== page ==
Until the other day, someone wearing a mask in a public place invited curious glances, today someone not wearing one gets dirty looks. Welcome to the new normal. On Monday, people went about their work with their faces covered as Kolkata reopened after being under lockdown since March 23.

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But in the sweltering heat, anxiety hung heavily in the air as citizens appeared to be acutely aware that the worst is yet to come as far as the spread of COVID-19 in the country is concerned. Even the children on Park Street who ask passersby for money saying they hadn’t eaten in days, wore masks.

Blown away billboards

It was not just the anxiety. Even the destruction caused by Cyclone Amphan was all too evident, with parts of the city now looking bald. The high-velocity winds that pounded Kolkata on May 20 blew away every single billboard dotting the Maa flyover, many of which hailed Chief Minister Mamata Banerjee as ‘Bengal’s pride’.

On Park Street, the city’s nerve centre, a few of those billboards are still intact but they no longer matter because lay Kolkatans, like their counterparts across the country, today have preoccupations more pressing than politics, such as protecting themselves from the virus and at the same time keeping their kitchen fires burning.

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Restaurants were to open on Monday but none of the famed eateries of Park Street — with the exception of Flury’s — had opened at least till lunchtime. Flury’s, famous for its English breakfast, had opened at 7.30 a.m. and, according to the manager, even had a few customers. But when this reporter stepped into the place at lunchtime, when it would be packed during pre-COVID days, there was not a single patron. Here the reporter’s temperature was checked with a thermal gun — 97.5 — but at the Nature’s Basket next door, where well-to-do citizens shopped for groceries, the temperature had altered to 95.7.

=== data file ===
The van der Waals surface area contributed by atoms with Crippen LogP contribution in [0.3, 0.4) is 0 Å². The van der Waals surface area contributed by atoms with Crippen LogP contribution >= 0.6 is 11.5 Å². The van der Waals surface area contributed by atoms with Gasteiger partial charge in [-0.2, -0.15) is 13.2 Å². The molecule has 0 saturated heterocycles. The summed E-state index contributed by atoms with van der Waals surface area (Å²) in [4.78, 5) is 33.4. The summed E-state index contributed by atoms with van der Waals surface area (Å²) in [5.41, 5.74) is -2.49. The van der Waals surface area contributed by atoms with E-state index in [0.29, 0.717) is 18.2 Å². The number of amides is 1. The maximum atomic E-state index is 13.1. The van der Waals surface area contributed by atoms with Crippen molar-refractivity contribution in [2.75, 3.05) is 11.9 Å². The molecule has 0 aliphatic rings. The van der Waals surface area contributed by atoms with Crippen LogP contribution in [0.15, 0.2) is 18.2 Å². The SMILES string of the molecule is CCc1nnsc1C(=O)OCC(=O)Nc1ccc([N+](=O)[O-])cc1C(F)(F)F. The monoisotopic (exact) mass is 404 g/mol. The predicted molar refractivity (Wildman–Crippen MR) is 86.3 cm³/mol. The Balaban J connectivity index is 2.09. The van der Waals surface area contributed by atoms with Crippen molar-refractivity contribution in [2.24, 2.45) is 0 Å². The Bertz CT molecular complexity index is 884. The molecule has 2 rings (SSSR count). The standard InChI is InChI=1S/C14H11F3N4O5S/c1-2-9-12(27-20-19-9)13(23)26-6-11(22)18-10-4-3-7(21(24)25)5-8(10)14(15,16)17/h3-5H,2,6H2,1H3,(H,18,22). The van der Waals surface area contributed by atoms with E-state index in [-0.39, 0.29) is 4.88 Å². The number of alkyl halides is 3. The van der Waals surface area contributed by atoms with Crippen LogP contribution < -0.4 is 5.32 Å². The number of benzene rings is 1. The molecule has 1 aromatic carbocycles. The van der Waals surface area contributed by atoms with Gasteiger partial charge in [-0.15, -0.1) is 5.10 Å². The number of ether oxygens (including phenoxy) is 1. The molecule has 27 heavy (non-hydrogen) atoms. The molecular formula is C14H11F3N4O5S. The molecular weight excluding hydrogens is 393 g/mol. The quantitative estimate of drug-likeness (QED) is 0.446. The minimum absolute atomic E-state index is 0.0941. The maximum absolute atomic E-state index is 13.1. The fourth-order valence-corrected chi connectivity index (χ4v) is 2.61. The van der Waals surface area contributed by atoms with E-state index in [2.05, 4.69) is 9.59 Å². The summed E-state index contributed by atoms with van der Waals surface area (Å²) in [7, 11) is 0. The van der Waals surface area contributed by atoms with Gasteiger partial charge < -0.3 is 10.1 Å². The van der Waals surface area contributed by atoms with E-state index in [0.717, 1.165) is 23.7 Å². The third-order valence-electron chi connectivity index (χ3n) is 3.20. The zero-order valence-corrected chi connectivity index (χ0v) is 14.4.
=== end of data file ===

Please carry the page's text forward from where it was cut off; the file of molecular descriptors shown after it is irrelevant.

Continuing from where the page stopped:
Not necessarily to shop

While standalone stores remained opened but saw almost no customers, the sidewalks were completely occupied with parked cars, an indication that people were out on business but not necessarily to shop. The sidewalks of Dalhousie Square or BBD Bagh — the “office area” of Kolkata — too remained crammed with parked cars and bikes. Most of the shops were open and fruit-sellers had returned to their positions on the pavements.

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Had it not been for the sight of fallen trees, it would have seemed that life has been going on as usual in Dalhousie Square. Even the yellow taxis were out on the roads, the only difference being that its drivers, notorious for being indifferent to those waving them down, were looking out for potential passengers.

Traffic again

“We are back to the days of traffic jams,” complained a sweating labourer to his companions as they waited at an intersection on Bentinck Street with a wooden cart laden with cartons.

Elsewhere in the city, Monday seemed like a Sunday in pre-COVID times, when traffic would not be heavy but not light either. Weekdays seeming as pre-COVID weekends: this could also be a new normal, at least for some months to come.

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